"Odysseus, thou art indeed the cunningest of men. Thou hast stolen my secret by thy craft; who save thee would dream of craft in such an hour? For when I thought thee Paris, and thy face was hidden by thy helm, I called on Odysseus in my terror, as a child cries to a mother. Methinks I have ever held him dear; always I have found him ready at need, though the Gods have willed that till this hour my love might not be known, nay, not to my own heart; so I called on Odysseus, and those words were wrung from me to scare false Paris back to his own place. But the words that should have driven Paris down to Hell drew Odysseus to my breast. And now it is done, and I will not go back upon my words, for we have kissed our kiss of troth, before the immortal Gods have we kissed, and those ghosts who guard the way to Helen, and whom thou alone couldst pass, as it was fated, are witnesses to our oath. And now the ghosts depart, for no more need they guard the beauty of Helen. It is given to thee to have and keep, and now is Helen once more a very woman, for at thy kiss the curse was broken. Ah, friend! since my lord died in pleasant Lacedaemon, what things have I seen and suffered by the Gods' decree! But two things I will tell thee, Odysseus, and thou shalt read them as thou mayest. Though never before in thy life-days did thy lips touch mine, yet I know that not now for the first time we kiss. And this I know also, for the Gods have set it in my heart, that though our love shall be short, and little joy shall we have one of another, yet death shall not end it. For, Odysseus, I am a daughter of the Gods, and though I sleep and forget that which has been in my sleep, and though my shape change as but now it seemed to change in the eyes of those ripe to die, yet I die not. And for thee, though thou art mortal, death shall be but as the short summer nights that mark off day from day. For thou shalt live again, Odysseus, as thou hast lived before, and life by life we shall meet and love till the end is come."

As the Wanderer listened he thought once more of that dream of Meriamun the Queen, which the priest Rei had told him. But he said nothing of it to Helen; for about the Queen and her words to him it seemed wisest not to speak.

"It will be well to live, Lady, if life by life I find thee for a love."

"Life by life thou shalt find me, Odysseus, in this shape or in that shalt thou find me--for beauty has many forms, and love has many names--but thou shalt ever find me but to lose me again. I tell thee that as but now thou wonnest thy way through the ranks of those who watch me, the cloud lifted from my mind, and I remembered, and I foresaw, and I knew why I, the loved of many, might never love in turn. I knew then, Odysseus, that I am but the instrument of the Gods, who use me for their ends. And I knew that I loved thee, and thee only, but with a love that began before the birth-bed, and shall not be consumed by the funeral flame."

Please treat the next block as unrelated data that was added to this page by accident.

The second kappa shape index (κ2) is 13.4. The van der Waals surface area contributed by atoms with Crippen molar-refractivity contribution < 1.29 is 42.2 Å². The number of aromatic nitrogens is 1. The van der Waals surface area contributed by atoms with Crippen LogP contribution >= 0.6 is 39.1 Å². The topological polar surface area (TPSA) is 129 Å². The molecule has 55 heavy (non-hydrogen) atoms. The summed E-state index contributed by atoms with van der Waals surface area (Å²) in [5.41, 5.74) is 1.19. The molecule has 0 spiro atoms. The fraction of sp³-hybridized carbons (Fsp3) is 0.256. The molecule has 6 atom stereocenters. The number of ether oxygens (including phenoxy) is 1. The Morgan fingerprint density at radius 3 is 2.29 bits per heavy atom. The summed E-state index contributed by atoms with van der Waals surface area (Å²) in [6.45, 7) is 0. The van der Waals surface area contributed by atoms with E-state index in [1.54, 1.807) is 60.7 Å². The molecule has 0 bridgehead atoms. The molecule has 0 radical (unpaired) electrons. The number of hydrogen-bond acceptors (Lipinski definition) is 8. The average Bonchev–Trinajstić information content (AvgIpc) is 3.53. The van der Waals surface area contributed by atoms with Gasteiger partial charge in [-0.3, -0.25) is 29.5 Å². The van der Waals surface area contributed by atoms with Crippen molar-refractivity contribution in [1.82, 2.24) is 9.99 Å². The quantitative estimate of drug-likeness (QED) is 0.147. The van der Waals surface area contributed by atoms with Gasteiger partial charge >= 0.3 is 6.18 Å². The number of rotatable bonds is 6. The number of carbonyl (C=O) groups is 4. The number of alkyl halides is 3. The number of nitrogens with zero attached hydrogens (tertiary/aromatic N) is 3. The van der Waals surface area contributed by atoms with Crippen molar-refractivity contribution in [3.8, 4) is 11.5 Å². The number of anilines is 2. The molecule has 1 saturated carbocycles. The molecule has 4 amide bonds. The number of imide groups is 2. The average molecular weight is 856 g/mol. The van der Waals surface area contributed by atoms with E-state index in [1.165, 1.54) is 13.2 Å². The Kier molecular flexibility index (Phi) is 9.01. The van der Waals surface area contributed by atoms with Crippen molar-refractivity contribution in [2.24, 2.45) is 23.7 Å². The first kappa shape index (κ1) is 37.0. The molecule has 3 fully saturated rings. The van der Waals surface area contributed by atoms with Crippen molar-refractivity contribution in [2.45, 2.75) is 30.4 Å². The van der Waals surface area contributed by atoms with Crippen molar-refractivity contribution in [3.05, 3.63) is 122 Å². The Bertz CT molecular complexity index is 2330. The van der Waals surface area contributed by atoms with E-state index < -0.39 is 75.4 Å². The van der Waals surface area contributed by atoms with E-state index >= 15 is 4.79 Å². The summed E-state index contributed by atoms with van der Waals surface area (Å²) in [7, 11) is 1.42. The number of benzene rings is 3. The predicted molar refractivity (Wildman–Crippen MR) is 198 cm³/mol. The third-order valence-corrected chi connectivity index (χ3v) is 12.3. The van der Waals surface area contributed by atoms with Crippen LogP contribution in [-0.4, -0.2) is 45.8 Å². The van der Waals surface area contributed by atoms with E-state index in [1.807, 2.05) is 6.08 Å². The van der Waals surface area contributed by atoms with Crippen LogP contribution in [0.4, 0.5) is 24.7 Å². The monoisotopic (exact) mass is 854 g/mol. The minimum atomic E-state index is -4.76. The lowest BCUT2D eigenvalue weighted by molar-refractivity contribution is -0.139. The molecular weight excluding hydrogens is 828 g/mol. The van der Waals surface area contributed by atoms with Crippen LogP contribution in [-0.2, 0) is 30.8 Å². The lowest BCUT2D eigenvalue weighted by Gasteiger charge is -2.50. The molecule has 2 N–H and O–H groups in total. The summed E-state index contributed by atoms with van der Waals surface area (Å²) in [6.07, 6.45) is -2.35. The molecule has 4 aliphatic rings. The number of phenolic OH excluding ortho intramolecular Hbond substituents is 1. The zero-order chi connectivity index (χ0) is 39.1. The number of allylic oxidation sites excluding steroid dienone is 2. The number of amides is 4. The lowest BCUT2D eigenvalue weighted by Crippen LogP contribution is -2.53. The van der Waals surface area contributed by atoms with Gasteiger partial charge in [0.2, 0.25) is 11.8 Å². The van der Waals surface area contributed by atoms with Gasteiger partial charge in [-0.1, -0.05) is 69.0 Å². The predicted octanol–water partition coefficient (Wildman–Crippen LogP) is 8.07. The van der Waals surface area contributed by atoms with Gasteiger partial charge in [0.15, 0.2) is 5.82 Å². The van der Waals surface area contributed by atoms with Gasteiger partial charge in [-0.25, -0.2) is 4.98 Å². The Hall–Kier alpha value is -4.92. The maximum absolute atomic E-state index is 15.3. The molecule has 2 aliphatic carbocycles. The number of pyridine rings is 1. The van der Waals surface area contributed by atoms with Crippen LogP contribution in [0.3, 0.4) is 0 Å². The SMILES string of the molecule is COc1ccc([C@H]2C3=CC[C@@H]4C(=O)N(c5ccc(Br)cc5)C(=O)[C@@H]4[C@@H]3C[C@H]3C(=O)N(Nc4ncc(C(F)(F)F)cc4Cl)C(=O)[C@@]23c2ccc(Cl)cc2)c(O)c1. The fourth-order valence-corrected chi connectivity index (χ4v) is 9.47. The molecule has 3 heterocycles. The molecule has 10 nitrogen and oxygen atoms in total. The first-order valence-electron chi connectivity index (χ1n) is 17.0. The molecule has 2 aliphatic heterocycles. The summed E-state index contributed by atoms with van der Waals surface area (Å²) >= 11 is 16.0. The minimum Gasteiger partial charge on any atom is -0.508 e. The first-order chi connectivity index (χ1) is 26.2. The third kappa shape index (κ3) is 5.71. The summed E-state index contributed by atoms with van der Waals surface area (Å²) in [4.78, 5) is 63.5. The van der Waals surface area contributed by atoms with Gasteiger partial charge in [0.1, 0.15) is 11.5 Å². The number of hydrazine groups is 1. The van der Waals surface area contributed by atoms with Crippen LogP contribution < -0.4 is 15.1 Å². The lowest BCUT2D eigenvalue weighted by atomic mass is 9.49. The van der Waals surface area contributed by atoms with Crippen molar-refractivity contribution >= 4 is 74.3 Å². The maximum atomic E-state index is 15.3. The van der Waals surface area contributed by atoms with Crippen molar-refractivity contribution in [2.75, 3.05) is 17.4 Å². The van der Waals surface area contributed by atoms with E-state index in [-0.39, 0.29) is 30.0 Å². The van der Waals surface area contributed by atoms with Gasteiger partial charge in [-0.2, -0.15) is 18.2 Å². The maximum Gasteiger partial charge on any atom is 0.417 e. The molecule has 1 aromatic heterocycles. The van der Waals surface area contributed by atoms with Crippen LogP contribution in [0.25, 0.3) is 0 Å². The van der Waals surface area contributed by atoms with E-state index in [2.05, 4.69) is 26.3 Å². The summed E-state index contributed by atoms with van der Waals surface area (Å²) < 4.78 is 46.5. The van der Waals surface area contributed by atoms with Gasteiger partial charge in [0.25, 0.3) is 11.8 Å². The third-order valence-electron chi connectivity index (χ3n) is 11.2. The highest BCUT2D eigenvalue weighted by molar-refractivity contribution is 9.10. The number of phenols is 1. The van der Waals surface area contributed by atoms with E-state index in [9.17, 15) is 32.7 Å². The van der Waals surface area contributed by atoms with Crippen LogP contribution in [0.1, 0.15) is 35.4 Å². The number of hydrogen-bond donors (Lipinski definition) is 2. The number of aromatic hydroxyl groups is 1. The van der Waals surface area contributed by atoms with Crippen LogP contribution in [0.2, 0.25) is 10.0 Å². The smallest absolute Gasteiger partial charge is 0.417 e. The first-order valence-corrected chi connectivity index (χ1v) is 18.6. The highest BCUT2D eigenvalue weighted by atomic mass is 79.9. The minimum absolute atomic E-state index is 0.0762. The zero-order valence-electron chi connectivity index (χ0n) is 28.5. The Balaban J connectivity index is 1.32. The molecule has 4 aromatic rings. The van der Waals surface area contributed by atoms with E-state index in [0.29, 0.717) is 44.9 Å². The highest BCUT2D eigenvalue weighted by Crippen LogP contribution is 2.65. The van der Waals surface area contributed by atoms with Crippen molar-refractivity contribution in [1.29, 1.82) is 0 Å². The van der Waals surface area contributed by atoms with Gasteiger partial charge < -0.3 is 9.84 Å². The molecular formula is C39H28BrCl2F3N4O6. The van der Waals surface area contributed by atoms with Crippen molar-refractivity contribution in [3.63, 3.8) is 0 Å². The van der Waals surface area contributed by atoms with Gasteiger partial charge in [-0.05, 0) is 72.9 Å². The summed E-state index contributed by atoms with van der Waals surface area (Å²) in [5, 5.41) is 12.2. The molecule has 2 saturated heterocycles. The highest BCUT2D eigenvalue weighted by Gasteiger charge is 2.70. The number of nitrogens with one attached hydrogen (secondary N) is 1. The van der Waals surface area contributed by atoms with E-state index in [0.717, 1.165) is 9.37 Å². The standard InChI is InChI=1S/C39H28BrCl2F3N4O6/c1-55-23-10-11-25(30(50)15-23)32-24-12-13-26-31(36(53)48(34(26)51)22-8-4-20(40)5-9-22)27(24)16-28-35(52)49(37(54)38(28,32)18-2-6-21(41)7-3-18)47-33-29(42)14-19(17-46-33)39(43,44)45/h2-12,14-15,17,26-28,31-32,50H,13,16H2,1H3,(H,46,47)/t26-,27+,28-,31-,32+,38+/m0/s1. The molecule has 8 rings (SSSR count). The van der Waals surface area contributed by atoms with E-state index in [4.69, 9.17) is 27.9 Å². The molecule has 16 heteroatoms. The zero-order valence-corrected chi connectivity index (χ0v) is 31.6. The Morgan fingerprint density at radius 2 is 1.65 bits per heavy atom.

"So be it, Lady," said the Wanderer, "for this I know, that never have I loved woman or Goddess as I love thee, who art henceforth as the heart in my breast, that without which I may not live."

"Now speak on," she said, "for such words as these are like music in my ears."

"Ay, I will speak on. Short shall be our love, thou sayest, Lady, and my own heart tells me that it is born to be brief of days. I know that now I go on my last voyaging, and that death comes upon me from the water, the swiftest death that may be. This then I would dare to ask: When shall we twain be one? For if the hours of life be short, let us love while we may."

Now Helen's golden hair fell before her eyes like the bride's veil, and she was silent for a time. Then she spoke:

"Not now, and not while I dwell in this holy place may we be wed, Odysseus, for so should we call down upon us the hate of Gods and men. Tell me, then, where thou dwellest in the city, and I will come to thee. Nay, it is not meet. Hearken, Odysseus. To-morrow, one hour before the midnight, see that thou dost stand without the pylon gates of this my temple; then I will pass out to thee as well I may, and thou shalt know me by the jewel, the Star-stone on my breast that shines through the darkness, and by that alone, and lead me whither thou wilt. For then thou shalt be my lord, and I will be thy wife. And thereafter, as the Gods show us, so will we go. For know, it is in my mind to fly this land of Khem, where month by month the Gods have made the people die for me. So till then, farewell, Odysseus, my love, found after many days."

"It is well, Lady," answered the Wanderer. "To-morrow night I meet thee without the pylon gates. I also am minded to fly this land of witchcraft and of horror, but I may scarce depart till Pharaoh return again. For he has gone down to battle and left me to guard his palace."

"Of that we will talk hereafter. Go now! Go swiftly, for here we may not talk more of earthly love," said the Golden Helen.

Then he took her hand and kissed it and passed from before her glory as a man amazed.

But in his foolish wisdom he spoke no word to her of Meriamun the Queen.